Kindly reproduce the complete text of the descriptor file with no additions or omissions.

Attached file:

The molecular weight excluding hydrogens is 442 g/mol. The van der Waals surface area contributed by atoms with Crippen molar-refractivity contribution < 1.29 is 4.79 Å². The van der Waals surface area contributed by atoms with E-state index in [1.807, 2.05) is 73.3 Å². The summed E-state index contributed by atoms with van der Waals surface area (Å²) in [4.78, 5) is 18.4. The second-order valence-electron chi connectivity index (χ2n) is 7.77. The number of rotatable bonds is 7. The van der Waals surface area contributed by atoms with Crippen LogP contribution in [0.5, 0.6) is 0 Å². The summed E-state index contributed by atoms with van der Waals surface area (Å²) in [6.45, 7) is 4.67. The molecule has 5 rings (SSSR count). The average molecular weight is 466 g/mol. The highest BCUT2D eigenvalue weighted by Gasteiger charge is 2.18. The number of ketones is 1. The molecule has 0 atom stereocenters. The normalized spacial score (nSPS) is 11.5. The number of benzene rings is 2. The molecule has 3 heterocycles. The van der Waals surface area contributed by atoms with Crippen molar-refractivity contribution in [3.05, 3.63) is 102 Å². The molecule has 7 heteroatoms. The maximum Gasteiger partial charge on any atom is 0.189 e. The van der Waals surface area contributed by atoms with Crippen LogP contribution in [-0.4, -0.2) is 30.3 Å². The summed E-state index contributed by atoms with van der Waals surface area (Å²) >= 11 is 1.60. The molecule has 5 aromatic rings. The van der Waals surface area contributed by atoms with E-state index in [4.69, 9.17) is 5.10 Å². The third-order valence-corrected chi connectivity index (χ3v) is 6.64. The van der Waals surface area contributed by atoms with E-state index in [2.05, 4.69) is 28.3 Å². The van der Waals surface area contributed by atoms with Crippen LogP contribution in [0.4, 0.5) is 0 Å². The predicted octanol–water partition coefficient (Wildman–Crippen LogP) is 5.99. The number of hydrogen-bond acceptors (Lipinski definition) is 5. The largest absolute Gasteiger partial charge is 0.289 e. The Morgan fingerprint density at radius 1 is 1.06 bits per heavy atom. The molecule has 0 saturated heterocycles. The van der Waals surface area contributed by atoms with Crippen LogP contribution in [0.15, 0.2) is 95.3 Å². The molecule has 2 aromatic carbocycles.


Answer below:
The molecular weight excluding hydrogens is 442 g/mol. The van der Waals surface area contributed by atoms with Crippen molar-refractivity contribution < 1.29 is 4.79 Å². The van der Waals surface area contributed by atoms with E-state index in [1.807, 2.05) is 73.3 Å². The summed E-state index contributed by atoms with van der Waals surface area (Å²) in [4.78, 5) is 18.4. The second-order valence-electron chi connectivity index (χ2n) is 7.77. The number of rotatable bonds is 7. The van der Waals surface area contributed by atoms with Crippen LogP contribution in [0.5, 0.6) is 0 Å². The summed E-state index contributed by atoms with van der Waals surface area (Å²) in [6.45, 7) is 4.67. The molecule has 5 rings (SSSR count). The average molecular weight is 466 g/mol. The highest BCUT2D eigenvalue weighted by Gasteiger charge is 2.18. The number of ketones is 1. The molecule has 0 atom stereocenters. The normalized spacial score (nSPS) is 11.5. The number of benzene rings is 2. The molecule has 3 heterocycles. The van der Waals surface area contributed by atoms with Crippen molar-refractivity contribution in [3.05, 3.63) is 102 Å². The molecule has 7 heteroatoms. The maximum Gasteiger partial charge on any atom is 0.189 e. The van der Waals surface area contributed by atoms with Crippen LogP contribution in [-0.4, -0.2) is 30.3 Å². The summed E-state index contributed by atoms with van der Waals surface area (Å²) >= 11 is 1.60. The molecule has 5 aromatic rings. The van der Waals surface area contributed by atoms with E-state index in [4.69, 9.17) is 5.10 Å². The third-order valence-corrected chi connectivity index (χ3v) is 6.64. The van der Waals surface area contributed by atoms with E-state index in [2.05, 4.69) is 28.3 Å². The van der Waals surface area contributed by atoms with Crippen LogP contribution in [0.4, 0.5) is 0 Å². The predicted octanol–water partition coefficient (Wildman–Crippen LogP) is 5.99. The number of hydrogen-bond acceptors (Lipinski definition) is 5. The largest absolute Gasteiger partial charge is 0.289 e. The Morgan fingerprint density at radius 1 is 1.06 bits per heavy atom. The molecule has 0 saturated heterocycles. The van der Waals surface area contributed by atoms with Crippen LogP contribution in [0.15, 0.2) is 95.3 Å². The molecule has 2 aromatic carbocycles.